Former prime minister Joseph Muscat has hailed Labour's third electoral victory in a row but urged it to analyse why more than 50,000 people had stayed away.
In a Facebook post in which he failed to congratulate Robert Abela, Muscat said the Labour movement was not only alive, but stronger than ever.
"What we built was not something of political convenience but a political, social and economic project that changed Malta and will continue to change it.
"It is clear that the negativity we have again been subjected to is being rejected by the people," he said.
Still, he added, the Labour Party needed to analyse why an unprecedented number of people chose not to vote, and it should not base itself on the superficial analyses of some people in the media who had no idea what people really thought.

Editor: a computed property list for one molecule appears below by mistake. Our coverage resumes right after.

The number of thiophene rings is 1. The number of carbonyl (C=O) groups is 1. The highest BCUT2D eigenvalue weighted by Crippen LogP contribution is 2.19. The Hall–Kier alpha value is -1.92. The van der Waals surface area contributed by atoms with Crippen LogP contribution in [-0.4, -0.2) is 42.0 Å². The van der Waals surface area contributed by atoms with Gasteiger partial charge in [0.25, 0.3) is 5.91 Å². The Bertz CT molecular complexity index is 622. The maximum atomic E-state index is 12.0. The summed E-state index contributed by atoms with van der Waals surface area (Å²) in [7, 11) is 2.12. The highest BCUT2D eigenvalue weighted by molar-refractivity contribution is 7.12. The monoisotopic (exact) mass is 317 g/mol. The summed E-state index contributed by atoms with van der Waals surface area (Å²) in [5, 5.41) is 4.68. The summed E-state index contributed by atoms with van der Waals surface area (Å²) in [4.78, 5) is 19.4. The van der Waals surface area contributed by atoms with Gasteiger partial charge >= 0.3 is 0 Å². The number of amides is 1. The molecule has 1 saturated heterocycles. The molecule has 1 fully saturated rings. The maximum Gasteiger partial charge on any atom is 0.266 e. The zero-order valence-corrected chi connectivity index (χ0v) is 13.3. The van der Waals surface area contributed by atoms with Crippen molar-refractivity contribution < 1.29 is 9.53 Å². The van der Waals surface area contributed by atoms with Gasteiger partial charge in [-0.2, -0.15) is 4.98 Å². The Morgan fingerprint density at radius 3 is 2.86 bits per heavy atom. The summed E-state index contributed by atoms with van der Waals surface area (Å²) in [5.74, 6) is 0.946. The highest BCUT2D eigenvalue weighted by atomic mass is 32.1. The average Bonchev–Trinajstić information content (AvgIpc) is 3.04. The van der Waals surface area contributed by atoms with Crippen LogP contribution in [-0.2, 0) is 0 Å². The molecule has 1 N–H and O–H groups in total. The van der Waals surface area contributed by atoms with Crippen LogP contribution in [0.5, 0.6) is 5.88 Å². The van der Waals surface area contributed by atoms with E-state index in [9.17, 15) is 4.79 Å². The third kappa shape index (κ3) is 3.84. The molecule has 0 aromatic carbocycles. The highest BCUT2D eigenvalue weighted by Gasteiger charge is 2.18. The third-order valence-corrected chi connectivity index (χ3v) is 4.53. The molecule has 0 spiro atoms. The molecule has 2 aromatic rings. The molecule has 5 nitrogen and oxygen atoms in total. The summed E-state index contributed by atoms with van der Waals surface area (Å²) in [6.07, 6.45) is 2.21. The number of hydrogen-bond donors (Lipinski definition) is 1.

Muscat said he had no advice to give the PN, nor did he think they wanted any from him.
He then pointed out that the last time that the Nationalist Party won a general election in normal circumstances was in 1992. The 1998 election was premature and in the context of a crisis (Dom Mintoff had broken ranks with then prime minister Alfred Sant) while the 2003 election was based on the decision of EU membership.
Since 2009, the Labour Party had found the support of 55% of the people while the PN was backed by about 43%.
"Should the PN continue to follow the same recipe, it will make the same stew," he said.
This would not be good for the country, which needed a serious debate on political alternatives.
Meanwhile, the government needed to be humble, he said. The future would present many major challenges and there would be need for unity, competence and courage. Should these be achieved, the future would be bright, Muscat said.